Highland ambition

 

Moorland at Coigach-Assynt
Moorland at Coigach-Assynt

We think of the Scottish Highlands as being a wild, unspoilt, natural place, but in fact this is far from true. Most of the upland habitat has been changed by grazing, tree-planting and drainage, so that natural habitats are rare. More than half of the species found there are declining, some with a high risk of extinction.

Richard Williams and Boyd Alexander from the Coigach-Assynt Living Langscape Project
Richard Williams and Boyd Alexander from the Coigach-Assynt Living Landscape project.

Richard Williams and Boyd Alexander have a plan to turn this around. They are running one of the largest landscape restoration schemes in Europe, the Coigach-Assynt Living Landscape project. This long term project, led by the Scottish Wildlife Trust, aims to restore wildlife over 60,000 hectares of the Scottish Highlands.

Ben Mor Coigach viewed from Stac Pollaidh
A blanket of cloud lies over Ben Mor Coigach, Scottish Wildlife Trust’s largest nature reserve, viewed here from Stac Pollaidh.

I joined them for lunch at the cafe next to their office at Lochinver, in the heart of the project area. Richard explained that the project involves seven major landowners and several local organisations. They have recently secured a Heritage Lottery Fund Landscape Partnership grant, and are just starting to build a team to deliver the work. Having fallen in love with Scotland, I daydreamed briefly about applying to join them, but no, for many reasons, it is not to be.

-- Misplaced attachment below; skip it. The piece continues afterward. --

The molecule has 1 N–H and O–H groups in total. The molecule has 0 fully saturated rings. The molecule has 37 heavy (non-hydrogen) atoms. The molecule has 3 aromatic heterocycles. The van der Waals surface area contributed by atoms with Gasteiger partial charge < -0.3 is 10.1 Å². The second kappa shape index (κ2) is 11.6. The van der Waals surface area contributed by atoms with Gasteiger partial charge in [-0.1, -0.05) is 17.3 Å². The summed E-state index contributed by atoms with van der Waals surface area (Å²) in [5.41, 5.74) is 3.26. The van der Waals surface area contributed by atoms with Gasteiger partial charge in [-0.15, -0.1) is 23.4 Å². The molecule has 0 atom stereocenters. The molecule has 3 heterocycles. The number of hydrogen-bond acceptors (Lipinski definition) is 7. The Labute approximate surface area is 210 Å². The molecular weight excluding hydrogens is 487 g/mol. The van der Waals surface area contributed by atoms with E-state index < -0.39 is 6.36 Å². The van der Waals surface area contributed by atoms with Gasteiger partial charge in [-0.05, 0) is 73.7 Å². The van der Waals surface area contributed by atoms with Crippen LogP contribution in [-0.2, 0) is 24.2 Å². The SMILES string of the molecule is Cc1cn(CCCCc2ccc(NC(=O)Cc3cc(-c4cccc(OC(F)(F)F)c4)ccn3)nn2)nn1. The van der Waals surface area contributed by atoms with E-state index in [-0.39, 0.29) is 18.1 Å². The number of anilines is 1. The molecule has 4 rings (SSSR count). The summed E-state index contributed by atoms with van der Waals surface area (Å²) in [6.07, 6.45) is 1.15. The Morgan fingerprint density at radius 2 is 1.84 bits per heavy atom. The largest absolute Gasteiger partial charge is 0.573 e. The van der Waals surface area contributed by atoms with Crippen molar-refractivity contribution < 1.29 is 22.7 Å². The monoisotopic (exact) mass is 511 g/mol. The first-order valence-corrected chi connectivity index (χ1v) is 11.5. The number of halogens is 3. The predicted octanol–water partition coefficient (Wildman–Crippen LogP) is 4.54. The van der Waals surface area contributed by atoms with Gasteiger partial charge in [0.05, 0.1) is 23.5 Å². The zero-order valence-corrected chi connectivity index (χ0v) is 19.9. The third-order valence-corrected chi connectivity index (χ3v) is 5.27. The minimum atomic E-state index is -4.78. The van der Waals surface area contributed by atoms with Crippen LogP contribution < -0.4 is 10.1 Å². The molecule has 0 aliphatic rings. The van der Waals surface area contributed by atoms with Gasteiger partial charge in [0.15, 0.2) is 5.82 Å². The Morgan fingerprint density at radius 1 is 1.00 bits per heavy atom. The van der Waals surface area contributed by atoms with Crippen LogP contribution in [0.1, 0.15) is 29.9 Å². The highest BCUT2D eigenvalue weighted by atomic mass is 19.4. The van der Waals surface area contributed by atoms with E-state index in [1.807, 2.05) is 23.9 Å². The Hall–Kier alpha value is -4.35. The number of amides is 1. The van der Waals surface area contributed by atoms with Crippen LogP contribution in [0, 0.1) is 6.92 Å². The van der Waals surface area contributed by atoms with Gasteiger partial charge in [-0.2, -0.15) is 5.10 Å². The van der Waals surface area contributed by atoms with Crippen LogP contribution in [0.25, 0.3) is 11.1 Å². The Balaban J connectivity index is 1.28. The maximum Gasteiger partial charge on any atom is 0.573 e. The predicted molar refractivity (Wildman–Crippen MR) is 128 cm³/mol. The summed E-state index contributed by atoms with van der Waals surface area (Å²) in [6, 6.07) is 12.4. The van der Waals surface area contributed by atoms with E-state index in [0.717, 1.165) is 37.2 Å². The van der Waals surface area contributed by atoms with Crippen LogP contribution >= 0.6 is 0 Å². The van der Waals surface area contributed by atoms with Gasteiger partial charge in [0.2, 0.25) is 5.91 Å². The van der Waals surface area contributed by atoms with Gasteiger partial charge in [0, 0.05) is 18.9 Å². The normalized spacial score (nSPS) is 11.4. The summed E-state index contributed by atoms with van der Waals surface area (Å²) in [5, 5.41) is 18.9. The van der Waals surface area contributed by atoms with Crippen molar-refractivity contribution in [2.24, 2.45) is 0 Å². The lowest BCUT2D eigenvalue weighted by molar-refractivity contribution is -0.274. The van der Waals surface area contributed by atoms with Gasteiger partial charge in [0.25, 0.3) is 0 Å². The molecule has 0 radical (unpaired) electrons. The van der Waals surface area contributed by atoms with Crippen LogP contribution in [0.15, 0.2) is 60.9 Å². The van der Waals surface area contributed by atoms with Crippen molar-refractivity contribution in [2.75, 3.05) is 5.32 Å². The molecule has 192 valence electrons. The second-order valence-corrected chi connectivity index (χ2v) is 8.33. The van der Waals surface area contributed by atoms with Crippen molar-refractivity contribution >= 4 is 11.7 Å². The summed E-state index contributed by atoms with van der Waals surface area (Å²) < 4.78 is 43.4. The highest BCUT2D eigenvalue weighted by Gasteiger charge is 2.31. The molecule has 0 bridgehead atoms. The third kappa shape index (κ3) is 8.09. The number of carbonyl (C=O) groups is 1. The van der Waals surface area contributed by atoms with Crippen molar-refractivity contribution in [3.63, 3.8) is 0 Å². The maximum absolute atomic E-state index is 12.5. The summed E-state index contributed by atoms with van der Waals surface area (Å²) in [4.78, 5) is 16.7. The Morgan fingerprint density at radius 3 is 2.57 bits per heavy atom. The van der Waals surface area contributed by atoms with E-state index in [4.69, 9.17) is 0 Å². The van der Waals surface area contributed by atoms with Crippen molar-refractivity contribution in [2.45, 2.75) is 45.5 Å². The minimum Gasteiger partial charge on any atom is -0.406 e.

An example of an Iron Age Broch
The CALL project will excavate and stabilise the collapsed Clachtoll Broch. This is a different Broch, at Dun Carloway on Lewis, but shows the double skinned construction of these mysterious Iron Age structures.

The project is an exciting mix of nature conservation, archeology, training and education. Woodland is an important element of the project; increasing the extent of native woodland will provide new habitat for many threatened species. The project also aims to work with schools to encourage them to use woodland as a classroom for outdoor learning. Working with landowners and local community groups, native woodland will be extended through changes in land management to allow natural regeneration, and by planting of native trees.

 

 

Nick Clooney at the Little Assynt Tree Nursery
Nick Clooney at the Little Assynt Tree Nursery

How do you get enough native Scottish tree saplings to plant woodland on such an ambitious scale? Boyd took me to meet Nick Clooney at the Little Assynt Tree Nursery to find out. Nick collects native tree seeds from local woodlands. Some seed, like willow, needs to be planted straight away, whereas some needs a cold period before it can germinate. These are stored in layers of sand outside through the winter and then brought inside to be planted.

 

Red deer in Scottish Highlands
Red deer are an iconic part of the Highland landscape but are also one of the main reasons for the lack of trees. Grazing animals such as sheep and deer nibble away any tree seedlings before they have a chance to grow.

The trees are sold to landowners who want to create native woodland on their land. They can apply for grant funding to help with the cost of creating and managing new woodland, including putting up extensive deer fencing, needed to exclude deer while the young trees get established.

The Coigach-Assynt Living Landscape is such an exciting project, encompassing stunning habitats from mountain to coast, with fascinating wildlife and a rich cultural heritage. I can’t wait to come back and explore more of the area and see how the project is getting on.

 

Sunset
Sunset over the southern end of the project area

 

 

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4 thoughts on “Highland ambition

      1. Well at least that suggests they accept there are ‘issues’. It’s sad but true that the Cairngorms has an extraordinarily bad reputation in this respect.

        Keep up the good work!

        Like

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